What’s the real difference between knockoff and counterfeit?
We are living in an age when anything from designer clothes to bags to makeup — and really any product from the fashion and beauty industries — can be easily and cheaply be copied and sold for less.
It’s become such a prevalent problem that entire apps have been made to help prevent people from being duped into buying fake bags themselves. Every day, it seems, another brand is claiming it’s being ripped off by a company. Just recently, Kylie Cosmetics had to deal with its copiers, and even an entire faked website, with black markets trying to sell their own “Kylie Cosmetics” — among lots of other popular makeup products — for far, far less.
But in truth, although the words “knockoffs” and “counterfeit goods” are used interchangeably in a lot of stories dealing with one company or person copying another, they’re actually two very different things.
With New York Fashion Week just ending, we thought it’d be wise to break down just how the two words are different, because in a few weeks, we’ll probably see some counterfeit goods inspired by this past season.
According to Nakia D. Hansen, IP attorney at Odegard Law in Brooklyn, New York, counterfeit goods are meant to be identical copies. If you’re walking down the street and see a booth selling bags that look like Gucci or Louis Vuitton, logo and all, for $50, then those are counterfeit goods.
“Counterfeit goods are identical copies (often poorly and more cheaply made) of the original goods,” Hansen said in an email. “It may have [for example] the Hermès brand colors, logo, shape, hardware, lining, and style of Birkin. But the leather is probably fake, the fixtures cheap metal, the stitching poorly done, etc. Though it’s made to look like a genuine Birkin bag, it is indeed not from Hermès or made with any Hermès’ authorization whatsoever.”
An example of just how powerful this counterfeit market is, Alexander Wang had a legal win last year over a group of websites that were selling fake Wang goods, and he was awarded $90 million.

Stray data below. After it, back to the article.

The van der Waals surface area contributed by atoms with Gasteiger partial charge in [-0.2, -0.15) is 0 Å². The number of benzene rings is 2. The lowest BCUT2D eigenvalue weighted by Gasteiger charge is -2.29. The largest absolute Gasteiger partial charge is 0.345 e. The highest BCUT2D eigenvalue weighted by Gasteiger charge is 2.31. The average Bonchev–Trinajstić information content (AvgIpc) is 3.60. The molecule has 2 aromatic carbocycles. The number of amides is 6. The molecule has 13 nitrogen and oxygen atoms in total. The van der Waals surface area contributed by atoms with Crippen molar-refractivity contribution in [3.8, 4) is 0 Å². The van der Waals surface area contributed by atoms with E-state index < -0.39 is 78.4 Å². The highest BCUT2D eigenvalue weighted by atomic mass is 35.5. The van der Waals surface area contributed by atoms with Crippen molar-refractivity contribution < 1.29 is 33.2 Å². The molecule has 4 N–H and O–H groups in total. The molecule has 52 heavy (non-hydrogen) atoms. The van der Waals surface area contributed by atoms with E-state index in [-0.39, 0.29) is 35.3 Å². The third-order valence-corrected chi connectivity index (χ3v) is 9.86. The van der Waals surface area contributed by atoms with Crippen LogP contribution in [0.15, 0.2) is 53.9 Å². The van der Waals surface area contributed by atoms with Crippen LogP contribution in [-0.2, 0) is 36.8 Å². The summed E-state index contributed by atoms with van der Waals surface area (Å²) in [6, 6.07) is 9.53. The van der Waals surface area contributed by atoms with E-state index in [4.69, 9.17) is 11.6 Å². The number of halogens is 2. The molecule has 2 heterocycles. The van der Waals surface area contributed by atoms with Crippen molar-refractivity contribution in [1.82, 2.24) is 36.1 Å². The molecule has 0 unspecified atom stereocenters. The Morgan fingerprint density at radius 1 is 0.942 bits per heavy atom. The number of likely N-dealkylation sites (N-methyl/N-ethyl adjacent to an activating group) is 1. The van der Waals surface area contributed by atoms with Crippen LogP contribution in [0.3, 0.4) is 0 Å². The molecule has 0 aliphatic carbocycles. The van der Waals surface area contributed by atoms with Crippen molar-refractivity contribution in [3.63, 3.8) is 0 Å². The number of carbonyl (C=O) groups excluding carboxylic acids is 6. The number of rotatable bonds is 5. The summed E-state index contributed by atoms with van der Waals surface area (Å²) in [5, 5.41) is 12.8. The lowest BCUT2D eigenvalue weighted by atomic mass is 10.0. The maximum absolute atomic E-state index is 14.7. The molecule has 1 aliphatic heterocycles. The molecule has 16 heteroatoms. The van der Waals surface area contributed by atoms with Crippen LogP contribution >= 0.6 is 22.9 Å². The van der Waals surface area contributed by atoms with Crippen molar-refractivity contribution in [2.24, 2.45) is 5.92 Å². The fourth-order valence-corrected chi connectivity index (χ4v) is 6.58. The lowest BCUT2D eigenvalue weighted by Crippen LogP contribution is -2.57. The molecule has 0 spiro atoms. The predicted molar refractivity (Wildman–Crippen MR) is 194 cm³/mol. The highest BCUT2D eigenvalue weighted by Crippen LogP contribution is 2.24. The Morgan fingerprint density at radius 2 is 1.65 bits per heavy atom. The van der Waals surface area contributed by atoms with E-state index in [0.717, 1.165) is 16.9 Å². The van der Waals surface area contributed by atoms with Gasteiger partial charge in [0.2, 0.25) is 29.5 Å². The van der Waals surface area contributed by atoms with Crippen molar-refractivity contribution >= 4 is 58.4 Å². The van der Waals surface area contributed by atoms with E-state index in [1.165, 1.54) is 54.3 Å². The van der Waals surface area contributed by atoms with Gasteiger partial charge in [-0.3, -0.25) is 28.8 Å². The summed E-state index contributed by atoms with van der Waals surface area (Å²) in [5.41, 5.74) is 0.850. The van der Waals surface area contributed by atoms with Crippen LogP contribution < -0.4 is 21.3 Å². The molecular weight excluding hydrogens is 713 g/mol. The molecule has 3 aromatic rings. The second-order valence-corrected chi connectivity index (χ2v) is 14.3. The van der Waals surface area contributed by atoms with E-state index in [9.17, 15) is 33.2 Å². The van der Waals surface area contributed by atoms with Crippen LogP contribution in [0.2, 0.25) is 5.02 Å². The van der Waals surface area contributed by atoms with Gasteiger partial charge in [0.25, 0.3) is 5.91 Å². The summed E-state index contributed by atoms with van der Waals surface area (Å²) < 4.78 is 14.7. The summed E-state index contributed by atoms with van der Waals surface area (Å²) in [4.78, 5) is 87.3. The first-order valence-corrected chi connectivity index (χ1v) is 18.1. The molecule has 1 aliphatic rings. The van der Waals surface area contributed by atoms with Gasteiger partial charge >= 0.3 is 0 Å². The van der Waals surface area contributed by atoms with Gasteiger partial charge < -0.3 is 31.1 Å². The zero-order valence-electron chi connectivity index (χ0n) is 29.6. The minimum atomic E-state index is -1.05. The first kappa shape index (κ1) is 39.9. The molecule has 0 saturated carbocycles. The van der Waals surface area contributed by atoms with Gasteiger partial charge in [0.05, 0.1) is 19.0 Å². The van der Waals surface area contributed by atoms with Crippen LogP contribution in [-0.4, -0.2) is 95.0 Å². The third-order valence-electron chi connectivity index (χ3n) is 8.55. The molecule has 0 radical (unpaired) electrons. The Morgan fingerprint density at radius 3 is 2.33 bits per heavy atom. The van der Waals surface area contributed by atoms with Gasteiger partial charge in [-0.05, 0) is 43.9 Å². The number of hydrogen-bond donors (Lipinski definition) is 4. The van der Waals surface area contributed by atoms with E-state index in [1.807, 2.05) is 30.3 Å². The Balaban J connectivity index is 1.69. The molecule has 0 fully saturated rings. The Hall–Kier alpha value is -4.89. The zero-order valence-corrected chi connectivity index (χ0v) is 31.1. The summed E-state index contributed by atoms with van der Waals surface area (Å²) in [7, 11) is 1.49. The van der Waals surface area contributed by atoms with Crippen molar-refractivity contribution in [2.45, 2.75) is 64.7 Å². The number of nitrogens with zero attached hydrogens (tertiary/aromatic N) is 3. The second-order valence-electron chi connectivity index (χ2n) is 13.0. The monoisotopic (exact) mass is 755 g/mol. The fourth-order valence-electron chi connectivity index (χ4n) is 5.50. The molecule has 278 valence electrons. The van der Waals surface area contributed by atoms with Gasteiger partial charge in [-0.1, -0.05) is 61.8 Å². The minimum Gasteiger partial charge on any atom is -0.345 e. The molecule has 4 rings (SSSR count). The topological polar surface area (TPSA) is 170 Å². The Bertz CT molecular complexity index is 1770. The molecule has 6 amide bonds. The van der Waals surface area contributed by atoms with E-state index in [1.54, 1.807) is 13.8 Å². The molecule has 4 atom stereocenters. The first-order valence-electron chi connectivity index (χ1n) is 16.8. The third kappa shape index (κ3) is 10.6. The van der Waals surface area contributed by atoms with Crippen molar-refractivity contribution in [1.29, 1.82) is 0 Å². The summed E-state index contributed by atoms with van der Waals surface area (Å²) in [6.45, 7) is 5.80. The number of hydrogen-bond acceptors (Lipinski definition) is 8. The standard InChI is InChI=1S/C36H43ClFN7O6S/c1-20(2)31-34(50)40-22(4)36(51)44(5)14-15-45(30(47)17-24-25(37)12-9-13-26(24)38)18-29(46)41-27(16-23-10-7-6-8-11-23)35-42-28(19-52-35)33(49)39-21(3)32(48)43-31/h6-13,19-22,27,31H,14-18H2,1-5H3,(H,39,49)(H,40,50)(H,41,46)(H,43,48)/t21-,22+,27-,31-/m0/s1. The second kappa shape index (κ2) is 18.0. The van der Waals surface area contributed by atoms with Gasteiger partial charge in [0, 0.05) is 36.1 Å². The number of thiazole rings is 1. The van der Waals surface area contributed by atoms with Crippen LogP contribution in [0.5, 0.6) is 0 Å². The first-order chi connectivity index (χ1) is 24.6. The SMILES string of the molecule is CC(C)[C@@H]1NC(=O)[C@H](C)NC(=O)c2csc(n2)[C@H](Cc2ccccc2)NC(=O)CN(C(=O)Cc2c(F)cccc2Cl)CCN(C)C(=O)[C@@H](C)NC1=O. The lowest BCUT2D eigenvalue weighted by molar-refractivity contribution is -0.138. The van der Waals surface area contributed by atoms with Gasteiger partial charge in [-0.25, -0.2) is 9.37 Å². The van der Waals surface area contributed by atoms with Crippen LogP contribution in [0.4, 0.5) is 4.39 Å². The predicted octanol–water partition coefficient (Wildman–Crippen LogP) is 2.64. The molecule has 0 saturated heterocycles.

Now knockoffs, on the other hand, aren’t exactly trying to fool someone into thinking they’re designer, and they are not exact copies. They may evoke the style of the original good or product, but no logo is used.
We’ve seen a lot of examples of knockoffs at Forever 21 and Zara, whenever they emulate a design from another designer, like Zara did with Brother Vellies last September. It may be the same style or design, but there is no logo to try to convince you that it is indeed designer.
“With the Hermès example, a company like Zara or H&M might offer a bag that has a similar shape and hardware to a Birkin,” Hansen explained. “So customers who like the style of a Birkin but can never afford one might achieve the desired look. The knockoff won’t include the name, logo or other protected features of the original, but it will get close enough to evoke that style.”
Adidas has gone head-to-head with Payless over producing sneakers with stripes, for example, and Forever 21 and Gucci are currently going through a bit of a legal battle over certain colored stripes, too. In both of these cases, the issue at hand is knockoffs, not counterfeit goods.
Knockoffs, too, according to Hansen, aren’t technically illegal, unless, she said “it can be proven that the likely consumers would be deceived or misled to believe they were buying the real thing, as opposed to knowing they were buying a bag that merely closely resembled the real thing.”
Because of that, many people consider counterfeit goods far worse due to the fact that that market is entirely illegal and can also detrimentally hurt the company itself — if everyone is walking around with, say, a fake Louis Vuitton bag, then how does that reflect on the brand itself? It appears to be far less exclusive.
With NYFW wrapping up just week, there’s likely entire companies looking to cash in on either counterfeit goods that look identical to the designer goods or knockoffs that recall these design, too.
Keep an eye out.